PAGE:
After Martic’s defense counsel Predrag Milovancevic drew conclusions from the premises that he put forth himself, the presiding judge said he had “the impression Milovancevic is testifying himself”, rather than presenting arguments to be confirmed by the witnesses in the course of the defense case

Predrag Milovancevic, defense attorney for Milan MarticPredrag Milovancevic, defense attorney for Milan Martic

In the first three hours and a half of his opening statement, Milan Martic's defense counsel failed to mention any of the crimes his client is charged with. He did not say anything about how the defense intended to contest the prosecution allegations and what evidence he intended to rely on. Instead, he spoke about the ordeal of the Serb people in World War Two and the history of the break-up pf Yugoslavia.

In a long-winded explanation of the reasons for the break-up of the former Yugoslavia, Milovancevic presented the well-worn arguments, favored by the Belgrade authorities in the nineties. He said that Croatia and Slovenia were to blame for the war because of their “secessionist aspiration”, adding that the “key factors of the world order” worked with them to achieve the “destruction of Yugoslavia”.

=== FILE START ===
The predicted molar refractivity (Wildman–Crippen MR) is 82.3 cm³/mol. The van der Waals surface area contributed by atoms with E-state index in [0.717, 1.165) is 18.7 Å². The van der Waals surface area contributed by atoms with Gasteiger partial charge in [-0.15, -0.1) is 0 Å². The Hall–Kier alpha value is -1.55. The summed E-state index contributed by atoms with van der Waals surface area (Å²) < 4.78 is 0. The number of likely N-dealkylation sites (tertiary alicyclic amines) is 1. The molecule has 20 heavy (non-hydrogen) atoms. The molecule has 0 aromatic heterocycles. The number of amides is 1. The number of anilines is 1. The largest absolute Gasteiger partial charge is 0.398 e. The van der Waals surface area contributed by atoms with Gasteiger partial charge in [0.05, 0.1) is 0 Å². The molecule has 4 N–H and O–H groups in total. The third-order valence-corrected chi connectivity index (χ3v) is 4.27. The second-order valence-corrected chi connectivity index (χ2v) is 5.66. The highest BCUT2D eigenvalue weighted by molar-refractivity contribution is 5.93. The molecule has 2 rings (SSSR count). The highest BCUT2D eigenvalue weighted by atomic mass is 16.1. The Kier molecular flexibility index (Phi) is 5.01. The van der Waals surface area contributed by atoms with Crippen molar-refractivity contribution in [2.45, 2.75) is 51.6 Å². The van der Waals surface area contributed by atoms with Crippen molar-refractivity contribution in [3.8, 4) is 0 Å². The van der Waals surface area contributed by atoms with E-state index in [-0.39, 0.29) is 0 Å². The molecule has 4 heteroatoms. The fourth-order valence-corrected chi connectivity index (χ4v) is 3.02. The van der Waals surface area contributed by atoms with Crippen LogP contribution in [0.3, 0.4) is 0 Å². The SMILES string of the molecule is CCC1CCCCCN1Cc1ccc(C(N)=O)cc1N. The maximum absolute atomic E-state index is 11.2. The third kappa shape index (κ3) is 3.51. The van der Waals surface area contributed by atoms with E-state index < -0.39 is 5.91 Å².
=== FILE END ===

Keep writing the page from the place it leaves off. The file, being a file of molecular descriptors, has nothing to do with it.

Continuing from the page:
He called the Croatian officers who had left the JNA ranks “traitors” and accused the Croatian side of reviving the Ustashe movement, illegal arming and distributing the arms to “only one ethnic group”. Unlike them, Milovancevic said, the JNA and Belgrade wanted to settle the crisis peacefully. To prove his point, he provided the examples of the pull-out of the army from Croatia and BH in 1991 and 1992. According to the defense counsel this is all clear evidence that the prosecution allegation about the existence of a joint criminal enterprise is “pure fiction”.

After patiently listening to his presentation for three and a half hours, the judges finally reacted. Judge Janet Nosworthy explained to the defense counsel that the purpose of the opening statement was for him to present the arguments to be corroborated by the witnesses in the course of the defense case. As the presiding judge noted, Milovancevic merely presented his arguments, corroborated them himself and then drew conclusions the whole time. “I have the impression that you are testifying, yet you are not a witness, you are a lawyer,” Judge Bakone Moloto cautioned the defense counsel.

Milovancevic then changed tack – he addressed the crimes in the indictment, saying that the Croats had been well armed in the villages where the crimes had been committed, and that it was civil war, not aggression against Croatia.

The defense will complete its opening statement Wednesday and then call its first real witness – Slobodan Jarcevic, former foreign minister in the former RSK. As has been announced, former Montenegrin president Momir Bulatovic should take the stand after the summer recess.